Immediately thereafter, Uncle Remus and Miss Doshy have a short dialogue concerning the boy's troubles. It is at this point one sees that the two elders of the plantation share a common wisdom, concern and confidence in each other, even through their differences. This is one of the greatest parts of the film in that it shows the gap bridged between races and how wisdom and friendship overcome such an ugly boundary.

Johnny befriends Ginny and accepts the offer to keep Teenchy, the dog Joe and Jake wish to drown. At this point, a parallel can be drawn to Joe and Jake as Brer Bear and Brer Fox for obvious reasons: Joe, being tall, burly and dull-witted with brown hair, and Jake, being a little more scrawny, but wiser and faster, with sandy hair. Johnny, of course, is Brer Rabbit, "being little an' without much strength." The second Uncle Remus story sequence makes this parallel clear as Brer Rabbit puts his foot in it, quite literally. Hitting the Tar Baby was something he had no business doing, just as messing with the Favers boys Johnny had no business doing. The only way for Brer Rabbit to get out of the mess was to play reverse psychology on Brer Fox and beg him NOT to be flung into the briar patch, which was exactly where he wanted to go. The thorns were enticing to the fox, but he did not think of the final outcome.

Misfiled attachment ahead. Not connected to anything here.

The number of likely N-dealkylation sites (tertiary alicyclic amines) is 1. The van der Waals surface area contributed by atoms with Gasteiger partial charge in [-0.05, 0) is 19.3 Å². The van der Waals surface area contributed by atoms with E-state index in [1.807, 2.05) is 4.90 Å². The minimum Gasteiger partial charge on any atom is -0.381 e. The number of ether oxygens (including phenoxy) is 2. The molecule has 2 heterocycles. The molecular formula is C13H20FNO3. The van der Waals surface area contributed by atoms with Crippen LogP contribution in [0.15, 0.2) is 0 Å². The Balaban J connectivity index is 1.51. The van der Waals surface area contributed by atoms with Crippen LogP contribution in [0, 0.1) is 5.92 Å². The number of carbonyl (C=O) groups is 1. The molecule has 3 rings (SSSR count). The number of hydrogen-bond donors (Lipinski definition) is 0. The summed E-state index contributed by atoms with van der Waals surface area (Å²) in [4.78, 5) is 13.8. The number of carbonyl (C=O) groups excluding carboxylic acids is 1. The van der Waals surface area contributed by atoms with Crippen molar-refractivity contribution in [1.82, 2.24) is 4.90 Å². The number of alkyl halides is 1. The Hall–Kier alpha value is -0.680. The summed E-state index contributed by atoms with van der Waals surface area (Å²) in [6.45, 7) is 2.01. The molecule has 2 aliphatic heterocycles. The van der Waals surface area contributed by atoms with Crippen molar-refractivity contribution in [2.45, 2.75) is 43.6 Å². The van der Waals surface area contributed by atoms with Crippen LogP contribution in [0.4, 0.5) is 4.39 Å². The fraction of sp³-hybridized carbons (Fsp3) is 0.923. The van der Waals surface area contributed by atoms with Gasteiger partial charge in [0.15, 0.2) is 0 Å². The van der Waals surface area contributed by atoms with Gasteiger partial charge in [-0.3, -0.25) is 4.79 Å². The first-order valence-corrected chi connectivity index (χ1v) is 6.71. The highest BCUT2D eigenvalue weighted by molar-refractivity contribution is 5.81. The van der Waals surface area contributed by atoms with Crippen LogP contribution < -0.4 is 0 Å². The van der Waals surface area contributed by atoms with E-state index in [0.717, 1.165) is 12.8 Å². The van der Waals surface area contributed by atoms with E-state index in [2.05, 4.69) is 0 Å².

Joe and Jake, who have just been tricked in the same way by Johnny who applied the story to his own predicament, go to the plantation to tell Sally despite Uncle Remus trying to ward them off at the door. Sally comes out and suddenly Uncle Remus is now in the middle once again. The Favers tell Sally about the dog and how he tricked them into getting spanked. Uncle Remus covers up for Johnny again by telling her about keeping the dog for him. But before he can explain that Johnny never told him that she had ordered him to give the dog back to the Favers, she cuts him off, suggesting he should refrain from telling Johnny any stories for awhile. This breaks the poor old man's heart. Not only is she forbidding Uncle Remus from doing his favorite thing, but through this denial she is breaking off her childhood link with him.